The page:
So the only question here is whether the language in the bylaws provides otherwise. I am inclined to think it does not. As a general principle, a specific rule takes precedence over a general one. In my view, the rule stating that the IPP is a member of the board is the more specific rule. In the long run, the bylaws should be amended for clarity.

Since the bylaws also provide that the IPP shall serve as the Parliamentarian, however, I should note that RONR states that a member parliamentarian should not vote (except when the vote is taken by ballot), although he ultimately has the right to do so. This is to maintain the parliamentarian’s appearance of impartiality, and would also apply to meetings of the membership.

Finally, I would suggest simply eliminating the IPP from the bylaws, since this inevitably leads to problems. Suppose, for instance, that a President is removed from office for misconduct, and you are now stuck with that person on your board.

Even if you keep the IPP on the board, I would at least suggest removing the rule which provides that the IPP serves as Parliamentarian. The chairman should be free to appoint a parliamentarian of his choice, since the parliamentarian’s role is to advise the chairman.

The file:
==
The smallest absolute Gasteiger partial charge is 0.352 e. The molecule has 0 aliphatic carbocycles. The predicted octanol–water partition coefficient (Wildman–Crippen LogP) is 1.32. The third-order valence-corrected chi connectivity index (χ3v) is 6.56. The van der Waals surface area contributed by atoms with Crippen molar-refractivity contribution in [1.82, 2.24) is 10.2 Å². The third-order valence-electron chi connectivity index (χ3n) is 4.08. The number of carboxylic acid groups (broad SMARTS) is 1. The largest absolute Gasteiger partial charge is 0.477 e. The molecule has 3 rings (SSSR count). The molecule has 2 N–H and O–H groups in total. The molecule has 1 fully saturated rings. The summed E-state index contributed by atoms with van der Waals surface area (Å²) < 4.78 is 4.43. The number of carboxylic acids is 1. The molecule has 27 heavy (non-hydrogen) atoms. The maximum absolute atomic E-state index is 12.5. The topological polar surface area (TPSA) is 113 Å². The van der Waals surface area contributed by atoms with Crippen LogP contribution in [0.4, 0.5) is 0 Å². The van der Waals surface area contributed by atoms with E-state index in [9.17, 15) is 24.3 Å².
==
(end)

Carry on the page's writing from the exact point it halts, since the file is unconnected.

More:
Edited by Josh Martin
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I agree with Mr. Martin that the immediate past president is a member of the board with the right to vote, according to RONR, and that your bylaws do not contradict this.

3 hours ago, Guest Arianna said:

"Without exception, ex-officio members of boards and committees have exactly the same rights and privileges as do all other members, including, of course, the right to vote." That group is taking the "right to vote" to mean as a Board member and not as meaning along with the general membership.

That group is correct.

I would read the word 'members' to mean this: "...ex-officio members of boards and committees have exactly the same rights and privileges as do all other members of that board or committee, including, of course, the right to vote."

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Thank you for your replies, Gentlemen. I believe a committee will be formed to look into bringing our bylaws up to speed.